Virginia Gov. Glenn Yankin has hired Democratic lawmakers and some senior advocates to try to influence the search for a new chancellor for the state’s community college system. Some see his penetration in the investigation as part of a broader, heavier hand approach to overseeing state colleges and universities and trying to set their agendas and control their policies and practices.
After former Chancellor Glenn Dubois announced his retirement last summer, Yankee is pressuring Virginia State Board of Community Colleges to involve his administration in the process of finding a new chancellor for the system. The board made the relation last week and agreed to put a non-voting representative of Yankee’s administration on the search committee when he sent a strong letter to members stating that they could be “fully committed” to the investigation or relinquish their role.
“Although I know that the final decision rests with the VCCS board, our team is keen and interested in working with you to find this exceptional leader as soon as possible,” Yankin wrote in a letter last month. “Since we are starting the new financial year on July 1St., I sincerely urge you to fully commit to these challenges and opportunities. If for any reason you feel that you cannot be committed to this mission, I will accept your resignation by June 30.M With gratitude for your service. “
Douglas Garcia, chair of the incoming board and chairman of the Chancellor’s Search Committee, said in a statement last week that the board was “committed to working with the governor and his team.”
The exchange took place in March after writing an earlier letter to Nathaniel Bishop, the outgoing chair of the governing board and head of the search committee, to inform the board of its recruitment strategy and the qualifications of the chancellorship candidates. Richmond Times-Dispatch The report wrote in a letter received by the Yankee newspaper that he was concerned about the committee’s “reluctance to cooperate with our administration on our priorities in workers’ development.”
Atif Carney, a former Virginia education secretary, said Yankee’s call for board members to consider resigning was “bizarre” behavior for a state governor.
“I think Governor Yankin must be abusing his authority,” said Carney, who now serves as managing director of external affairs at Temple University’s The Hope Center for College, Community and Justice. “It’s scary for board members. I see it as a threat, and I see some legal boundaries being crossed at the moment.”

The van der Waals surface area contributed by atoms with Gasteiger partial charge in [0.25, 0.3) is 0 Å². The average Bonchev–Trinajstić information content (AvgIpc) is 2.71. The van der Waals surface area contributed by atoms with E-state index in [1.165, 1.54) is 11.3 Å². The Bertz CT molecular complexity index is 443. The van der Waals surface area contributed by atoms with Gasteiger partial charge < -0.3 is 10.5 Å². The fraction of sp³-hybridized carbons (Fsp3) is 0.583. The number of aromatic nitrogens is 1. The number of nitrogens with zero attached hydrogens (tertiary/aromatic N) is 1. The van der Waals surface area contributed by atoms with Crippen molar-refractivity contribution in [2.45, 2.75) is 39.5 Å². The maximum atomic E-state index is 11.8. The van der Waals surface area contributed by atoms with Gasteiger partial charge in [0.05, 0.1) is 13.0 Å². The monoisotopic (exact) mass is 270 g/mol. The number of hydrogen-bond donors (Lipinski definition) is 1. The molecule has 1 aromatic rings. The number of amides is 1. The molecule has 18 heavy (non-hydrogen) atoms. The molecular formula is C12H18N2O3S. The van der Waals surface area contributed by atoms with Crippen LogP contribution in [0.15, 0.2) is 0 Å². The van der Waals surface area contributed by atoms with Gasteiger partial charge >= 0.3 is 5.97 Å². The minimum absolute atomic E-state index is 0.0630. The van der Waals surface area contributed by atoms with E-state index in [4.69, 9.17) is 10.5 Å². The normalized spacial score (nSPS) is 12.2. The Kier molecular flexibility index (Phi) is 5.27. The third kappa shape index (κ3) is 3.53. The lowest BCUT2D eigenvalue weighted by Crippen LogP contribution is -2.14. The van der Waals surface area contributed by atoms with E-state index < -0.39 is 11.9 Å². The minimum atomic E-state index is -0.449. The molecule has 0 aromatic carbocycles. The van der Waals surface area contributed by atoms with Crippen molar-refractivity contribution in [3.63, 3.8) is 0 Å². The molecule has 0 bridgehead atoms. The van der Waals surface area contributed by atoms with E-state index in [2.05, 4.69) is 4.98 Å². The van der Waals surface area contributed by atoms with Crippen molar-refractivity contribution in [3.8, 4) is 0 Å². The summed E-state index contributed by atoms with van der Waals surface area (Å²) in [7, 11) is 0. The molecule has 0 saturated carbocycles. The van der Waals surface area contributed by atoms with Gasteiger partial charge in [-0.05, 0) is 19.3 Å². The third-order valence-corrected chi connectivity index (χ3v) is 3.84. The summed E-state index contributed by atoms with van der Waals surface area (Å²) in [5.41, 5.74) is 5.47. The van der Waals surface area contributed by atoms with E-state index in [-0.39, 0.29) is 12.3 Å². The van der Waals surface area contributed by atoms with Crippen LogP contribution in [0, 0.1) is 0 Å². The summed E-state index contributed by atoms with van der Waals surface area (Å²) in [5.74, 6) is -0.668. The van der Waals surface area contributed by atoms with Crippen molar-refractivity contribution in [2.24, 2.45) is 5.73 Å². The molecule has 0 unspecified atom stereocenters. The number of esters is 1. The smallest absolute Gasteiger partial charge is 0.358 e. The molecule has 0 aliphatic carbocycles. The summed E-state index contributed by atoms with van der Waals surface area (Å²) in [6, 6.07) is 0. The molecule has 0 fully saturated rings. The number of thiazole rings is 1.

He noted that the search for a new chancellor had begun under former Governor Ralph Northam, but that Northam’s involvement in the search process was “almost zero” and that his administration provided input only if board members were asked.
Carney said the former administration also had a hands-off approach to recruitment to the state’s four-year public university.
“… At no time did we interfere in the President’s investigation,” he said. “It just can’t be heard.”
Democrat lawmakers held a press conference last Wednesday to condemn Yonkin’s behavior on board.
“The nature of his disrespect and inappropriate treatment of Commonwealth institutions is nothing less than a political takeover of apolitical government activities,” State Senator Mamie Locke, chair of the Democratic Caucus, told a news conference.
Representative Schweiler Vanvalkenberg called the move “biased empowerment” and “a shameful overrich to seize control of Virginia’s public education system.”
The governor’s office responded to an interview request by sending a written statement issued last week stating that its goal was to “align the mission and ensure that we have an agreement on where this community college system should go.”
“I have expressed to every member of the board that I have really high expectations for our community college system,” he said. “And our community college system is important for developing the kind of academic opportunities and workforce development opportunities that the Commonwealth needs. If board members are interested in leading and serving with that vision – great.”
The search process was so far twisted and twisted. The board announced in March that Russell A., president of Henry Ford College in Michigan. Cavalhuna will be the new chancellor but in the end he did not accept the post due to undisclosed reasons.
“Because of the situation beyond my control, the VCCS path has been closed, and it is clear that Michigan and Henry Ford College are where my devotion to student success can make the most difference,” Cavalhuna said in a press release that he will remain at Henry Ford. .
Faculty members at some community colleges are upset by the governor’s involvement in the chancellor’s search process and its impact on the system’s future leadership.
“It looks like Governor Yankin thinks he has more authority than is actually assigned by law,” said an instructor at Mountain Gateway Community College in Allegheny County, Virginia, who asked not to be named. “He just seems to be a heavy hand, and I’m not sure where it will go. We have a board. Just let them do their work.”